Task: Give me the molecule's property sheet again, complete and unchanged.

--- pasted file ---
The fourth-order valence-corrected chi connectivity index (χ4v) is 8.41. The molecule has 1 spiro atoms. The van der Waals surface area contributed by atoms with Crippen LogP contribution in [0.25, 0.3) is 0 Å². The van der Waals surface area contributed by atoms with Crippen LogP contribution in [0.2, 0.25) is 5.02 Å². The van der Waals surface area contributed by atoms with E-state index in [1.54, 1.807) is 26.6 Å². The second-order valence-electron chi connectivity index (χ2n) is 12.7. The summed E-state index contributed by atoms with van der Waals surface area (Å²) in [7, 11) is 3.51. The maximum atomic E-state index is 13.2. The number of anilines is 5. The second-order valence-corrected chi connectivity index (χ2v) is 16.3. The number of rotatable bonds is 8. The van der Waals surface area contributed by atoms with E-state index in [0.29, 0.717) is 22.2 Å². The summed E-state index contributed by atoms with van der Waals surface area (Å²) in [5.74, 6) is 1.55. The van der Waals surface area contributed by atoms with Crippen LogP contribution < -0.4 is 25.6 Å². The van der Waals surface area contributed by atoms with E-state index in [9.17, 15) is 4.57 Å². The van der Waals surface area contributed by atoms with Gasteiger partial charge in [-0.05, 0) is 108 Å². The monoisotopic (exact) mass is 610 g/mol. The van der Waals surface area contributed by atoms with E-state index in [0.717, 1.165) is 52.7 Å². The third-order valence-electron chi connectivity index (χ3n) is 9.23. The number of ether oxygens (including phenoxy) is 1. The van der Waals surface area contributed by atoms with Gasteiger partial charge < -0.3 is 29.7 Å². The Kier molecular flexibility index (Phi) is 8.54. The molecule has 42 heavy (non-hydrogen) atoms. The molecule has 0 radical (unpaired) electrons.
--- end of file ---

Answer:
The fourth-order valence-corrected chi connectivity index (χ4v) is 8.41. The molecule has 1 spiro atoms. The van der Waals surface area contributed by atoms with Crippen LogP contribution in [0.25, 0.3) is 0 Å². The van der Waals surface area contributed by atoms with Crippen LogP contribution in [0.2, 0.25) is 5.02 Å². The van der Waals surface area contributed by atoms with E-state index in [1.54, 1.807) is 26.6 Å². The second-order valence-electron chi connectivity index (χ2n) is 12.7. The summed E-state index contributed by atoms with van der Waals surface area (Å²) in [7, 11) is 3.51. The maximum atomic E-state index is 13.2. The number of anilines is 5. The second-order valence-corrected chi connectivity index (χ2v) is 16.3. The number of rotatable bonds is 8. The van der Waals surface area contributed by atoms with E-state index in [0.29, 0.717) is 22.2 Å². The summed E-state index contributed by atoms with van der Waals surface area (Å²) in [5.74, 6) is 1.55. The van der Waals surface area contributed by atoms with Crippen LogP contribution < -0.4 is 25.6 Å². The van der Waals surface area contributed by atoms with E-state index in [9.17, 15) is 4.57 Å². The van der Waals surface area contributed by atoms with Gasteiger partial charge in [-0.05, 0) is 108 Å². The monoisotopic (exact) mass is 610 g/mol. The van der Waals surface area contributed by atoms with E-state index in [0.717, 1.165) is 52.7 Å². The third-order valence-electron chi connectivity index (χ3n) is 9.23. The number of ether oxygens (including phenoxy) is 1. The van der Waals surface area contributed by atoms with Gasteiger partial charge < -0.3 is 29.7 Å². The Kier molecular flexibility index (Phi) is 8.54. The molecule has 42 heavy (non-hydrogen) atoms. The molecule has 0 radical (unpaired) electrons.